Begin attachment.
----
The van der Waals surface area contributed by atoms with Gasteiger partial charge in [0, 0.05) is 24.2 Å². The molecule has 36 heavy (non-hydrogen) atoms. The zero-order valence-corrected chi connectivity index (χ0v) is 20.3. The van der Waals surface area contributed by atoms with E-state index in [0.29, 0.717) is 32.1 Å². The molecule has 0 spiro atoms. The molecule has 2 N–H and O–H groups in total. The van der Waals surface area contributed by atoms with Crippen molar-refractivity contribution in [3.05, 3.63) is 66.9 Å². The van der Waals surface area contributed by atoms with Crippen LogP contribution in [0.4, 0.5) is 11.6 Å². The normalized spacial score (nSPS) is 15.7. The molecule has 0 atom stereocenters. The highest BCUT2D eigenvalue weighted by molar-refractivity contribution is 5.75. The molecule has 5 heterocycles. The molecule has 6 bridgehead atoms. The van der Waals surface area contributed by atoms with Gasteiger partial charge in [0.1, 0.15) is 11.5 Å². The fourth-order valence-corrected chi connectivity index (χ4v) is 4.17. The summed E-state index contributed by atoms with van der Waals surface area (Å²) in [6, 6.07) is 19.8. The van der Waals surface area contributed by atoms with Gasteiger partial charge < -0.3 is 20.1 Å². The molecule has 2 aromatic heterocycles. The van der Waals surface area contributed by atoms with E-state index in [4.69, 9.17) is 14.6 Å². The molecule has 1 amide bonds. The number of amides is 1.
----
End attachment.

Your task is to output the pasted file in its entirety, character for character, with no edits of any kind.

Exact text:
The van der Waals surface area contributed by atoms with Gasteiger partial charge in [0, 0.05) is 24.2 Å². The molecule has 36 heavy (non-hydrogen) atoms. The zero-order valence-corrected chi connectivity index (χ0v) is 20.3. The van der Waals surface area contributed by atoms with E-state index in [0.29, 0.717) is 32.1 Å². The molecule has 0 spiro atoms. The molecule has 2 N–H and O–H groups in total. The van der Waals surface area contributed by atoms with Crippen molar-refractivity contribution in [3.05, 3.63) is 66.9 Å². The van der Waals surface area contributed by atoms with Crippen LogP contribution in [0.4, 0.5) is 11.6 Å². The normalized spacial score (nSPS) is 15.7. The molecule has 0 atom stereocenters. The highest BCUT2D eigenvalue weighted by molar-refractivity contribution is 5.75. The molecule has 5 heterocycles. The molecule has 6 bridgehead atoms. The van der Waals surface area contributed by atoms with Gasteiger partial charge in [0.1, 0.15) is 11.5 Å². The fourth-order valence-corrected chi connectivity index (χ4v) is 4.17. The summed E-state index contributed by atoms with van der Waals surface area (Å²) in [6, 6.07) is 19.8. The van der Waals surface area contributed by atoms with Gasteiger partial charge < -0.3 is 20.1 Å². The molecule has 2 aromatic heterocycles. The van der Waals surface area contributed by atoms with E-state index in [4.69, 9.17) is 14.6 Å². The molecule has 1 amide bonds. The number of amides is 1.